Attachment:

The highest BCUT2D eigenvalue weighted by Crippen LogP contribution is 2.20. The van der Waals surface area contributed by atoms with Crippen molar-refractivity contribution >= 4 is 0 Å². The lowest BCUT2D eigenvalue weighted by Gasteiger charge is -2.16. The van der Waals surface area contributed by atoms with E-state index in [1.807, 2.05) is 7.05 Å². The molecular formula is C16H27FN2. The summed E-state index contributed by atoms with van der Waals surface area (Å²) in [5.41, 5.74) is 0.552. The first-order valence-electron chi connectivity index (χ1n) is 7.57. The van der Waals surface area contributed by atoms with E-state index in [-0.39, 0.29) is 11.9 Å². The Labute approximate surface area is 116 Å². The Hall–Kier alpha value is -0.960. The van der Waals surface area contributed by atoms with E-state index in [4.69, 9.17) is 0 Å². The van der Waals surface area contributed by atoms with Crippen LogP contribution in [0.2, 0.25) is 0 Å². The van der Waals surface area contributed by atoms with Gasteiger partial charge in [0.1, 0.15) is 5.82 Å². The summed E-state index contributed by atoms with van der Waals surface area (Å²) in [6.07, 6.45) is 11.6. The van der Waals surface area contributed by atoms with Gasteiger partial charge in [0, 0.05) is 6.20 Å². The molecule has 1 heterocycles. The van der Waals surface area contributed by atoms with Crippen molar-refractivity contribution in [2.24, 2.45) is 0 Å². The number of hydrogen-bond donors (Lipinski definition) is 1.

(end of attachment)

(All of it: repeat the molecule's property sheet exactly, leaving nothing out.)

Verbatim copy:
The highest BCUT2D eigenvalue weighted by Crippen LogP contribution is 2.20. The van der Waals surface area contributed by atoms with Crippen molar-refractivity contribution >= 4 is 0 Å². The lowest BCUT2D eigenvalue weighted by Gasteiger charge is -2.16. The van der Waals surface area contributed by atoms with E-state index in [1.807, 2.05) is 7.05 Å². The molecular formula is C16H27FN2. The summed E-state index contributed by atoms with van der Waals surface area (Å²) in [5.41, 5.74) is 0.552. The first-order valence-electron chi connectivity index (χ1n) is 7.57. The van der Waals surface area contributed by atoms with E-state index in [-0.39, 0.29) is 11.9 Å². The Labute approximate surface area is 116 Å². The Hall–Kier alpha value is -0.960. The van der Waals surface area contributed by atoms with E-state index in [4.69, 9.17) is 0 Å². The van der Waals surface area contributed by atoms with Crippen LogP contribution in [0.2, 0.25) is 0 Å². The van der Waals surface area contributed by atoms with Gasteiger partial charge in [0.1, 0.15) is 5.82 Å². The summed E-state index contributed by atoms with van der Waals surface area (Å²) in [6.07, 6.45) is 11.6. The van der Waals surface area contributed by atoms with Gasteiger partial charge in [0, 0.05) is 6.20 Å². The molecule has 1 heterocycles. The van der Waals surface area contributed by atoms with Crippen molar-refractivity contribution in [2.24, 2.45) is 0 Å². The number of hydrogen-bond donors (Lipinski definition) is 1.